Ever since the dawn of electronic media, educators and children’s advocates have been working to maximise its use as a tool for children’s social, emotional, and cognitive development. Each time a new medium is invented — from television to computers to mobile devices — it offers new potential as an educational tool for children.
Today there are more platforms for educational media content than ever before. There are scores of cable channels, hundreds of computer games, thousands of apps, and millions of websites. There are e-readers, tablets, and smartphones; Wiis and Xboxes — the list goes on and on. With young children spending hours a day with these screen media, one question has never been answered: How much of this content is educational?
Studies have shown that children who use educational media learn more in the short term and do better in school later compared to children who do not. Research has also demonstrated that using educational media with adult guidance leads to greater learning than if used alone.
A recent study by the US-based Joan Ganz Cooney Centre evaluated media used in the home by children ages 2 to 10. It is the first known study that attempts to quantify, on a national level, how much of children’s media time is devoted to educational content — platform by platform, age by age. It also provides a measure of parents’ experiences with the educational media their children use: Which subjects do parents feel their children are learning the most about from media? Which platforms do they perceive as being most effective?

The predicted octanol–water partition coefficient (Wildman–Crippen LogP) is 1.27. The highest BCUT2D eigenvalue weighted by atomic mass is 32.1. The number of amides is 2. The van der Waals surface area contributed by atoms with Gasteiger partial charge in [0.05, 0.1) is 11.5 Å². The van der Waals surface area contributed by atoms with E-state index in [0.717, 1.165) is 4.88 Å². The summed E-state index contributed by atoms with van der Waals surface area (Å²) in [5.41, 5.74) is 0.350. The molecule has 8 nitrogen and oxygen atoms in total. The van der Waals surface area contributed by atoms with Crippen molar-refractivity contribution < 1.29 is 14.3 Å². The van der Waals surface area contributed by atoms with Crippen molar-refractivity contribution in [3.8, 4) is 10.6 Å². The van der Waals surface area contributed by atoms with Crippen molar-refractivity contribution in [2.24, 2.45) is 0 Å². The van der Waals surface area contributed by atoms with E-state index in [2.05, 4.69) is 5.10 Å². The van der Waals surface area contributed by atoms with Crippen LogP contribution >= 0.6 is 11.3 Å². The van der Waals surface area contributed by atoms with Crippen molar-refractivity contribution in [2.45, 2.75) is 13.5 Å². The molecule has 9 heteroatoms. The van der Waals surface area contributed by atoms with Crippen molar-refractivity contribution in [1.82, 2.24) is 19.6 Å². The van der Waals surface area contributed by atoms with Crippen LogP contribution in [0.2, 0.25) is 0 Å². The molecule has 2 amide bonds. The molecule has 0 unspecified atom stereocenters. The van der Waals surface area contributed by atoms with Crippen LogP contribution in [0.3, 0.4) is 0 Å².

The study also explores obstacles to greater use of educational media: What are the reasons some children don’t use educational media? All issues were explored by age, gender, race/ethnicity, and socioeconomic status.
In the survey, educational media was defined for parents who took the survey as content they believed “is good for the child’s learning or growth, or that teaches some type of lesson, such as an academic or social skill.”